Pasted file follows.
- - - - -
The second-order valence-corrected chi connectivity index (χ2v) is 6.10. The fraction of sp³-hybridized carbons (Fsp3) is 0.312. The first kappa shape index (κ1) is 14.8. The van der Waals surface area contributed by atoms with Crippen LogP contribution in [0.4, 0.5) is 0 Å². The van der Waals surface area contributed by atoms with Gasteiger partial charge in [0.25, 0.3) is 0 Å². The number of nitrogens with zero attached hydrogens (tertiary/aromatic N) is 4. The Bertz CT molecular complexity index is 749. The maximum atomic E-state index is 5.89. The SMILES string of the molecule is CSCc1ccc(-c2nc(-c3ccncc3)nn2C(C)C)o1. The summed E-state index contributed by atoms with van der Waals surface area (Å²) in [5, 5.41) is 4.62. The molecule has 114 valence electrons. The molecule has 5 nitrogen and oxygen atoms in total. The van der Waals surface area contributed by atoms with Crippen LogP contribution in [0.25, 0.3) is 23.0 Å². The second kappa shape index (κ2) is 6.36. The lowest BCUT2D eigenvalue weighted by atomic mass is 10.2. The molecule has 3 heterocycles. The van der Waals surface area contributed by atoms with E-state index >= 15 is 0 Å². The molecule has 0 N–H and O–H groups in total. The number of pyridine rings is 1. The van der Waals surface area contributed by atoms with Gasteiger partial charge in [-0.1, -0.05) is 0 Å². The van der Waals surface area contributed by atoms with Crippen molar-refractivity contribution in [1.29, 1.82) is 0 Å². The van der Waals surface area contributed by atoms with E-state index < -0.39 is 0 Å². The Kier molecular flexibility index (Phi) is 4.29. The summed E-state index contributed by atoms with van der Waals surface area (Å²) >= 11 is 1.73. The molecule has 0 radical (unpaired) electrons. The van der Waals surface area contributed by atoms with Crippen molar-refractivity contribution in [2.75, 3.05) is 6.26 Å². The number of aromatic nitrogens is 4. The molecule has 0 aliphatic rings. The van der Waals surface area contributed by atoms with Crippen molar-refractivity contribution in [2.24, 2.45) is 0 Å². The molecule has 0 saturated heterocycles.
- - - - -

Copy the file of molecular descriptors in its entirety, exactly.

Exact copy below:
The second-order valence-corrected chi connectivity index (χ2v) is 6.10. The fraction of sp³-hybridized carbons (Fsp3) is 0.312. The first kappa shape index (κ1) is 14.8. The van der Waals surface area contributed by atoms with Crippen LogP contribution in [0.4, 0.5) is 0 Å². The van der Waals surface area contributed by atoms with Gasteiger partial charge in [0.25, 0.3) is 0 Å². The number of nitrogens with zero attached hydrogens (tertiary/aromatic N) is 4. The Bertz CT molecular complexity index is 749. The maximum atomic E-state index is 5.89. The SMILES string of the molecule is CSCc1ccc(-c2nc(-c3ccncc3)nn2C(C)C)o1. The summed E-state index contributed by atoms with van der Waals surface area (Å²) in [5, 5.41) is 4.62. The molecule has 114 valence electrons. The molecule has 5 nitrogen and oxygen atoms in total. The van der Waals surface area contributed by atoms with Crippen LogP contribution in [0.25, 0.3) is 23.0 Å². The second kappa shape index (κ2) is 6.36. The lowest BCUT2D eigenvalue weighted by atomic mass is 10.2. The molecule has 3 heterocycles. The van der Waals surface area contributed by atoms with E-state index >= 15 is 0 Å². The molecule has 0 N–H and O–H groups in total. The number of pyridine rings is 1. The van der Waals surface area contributed by atoms with Gasteiger partial charge in [-0.1, -0.05) is 0 Å². The van der Waals surface area contributed by atoms with Crippen molar-refractivity contribution in [1.29, 1.82) is 0 Å². The van der Waals surface area contributed by atoms with E-state index < -0.39 is 0 Å². The Kier molecular flexibility index (Phi) is 4.29. The summed E-state index contributed by atoms with van der Waals surface area (Å²) >= 11 is 1.73. The molecule has 0 radical (unpaired) electrons. The van der Waals surface area contributed by atoms with Crippen molar-refractivity contribution in [2.75, 3.05) is 6.26 Å². The number of aromatic nitrogens is 4. The molecule has 0 aliphatic rings. The van der Waals surface area contributed by atoms with Crippen molar-refractivity contribution in [2.24, 2.45) is 0 Å². The molecule has 0 saturated heterocycles.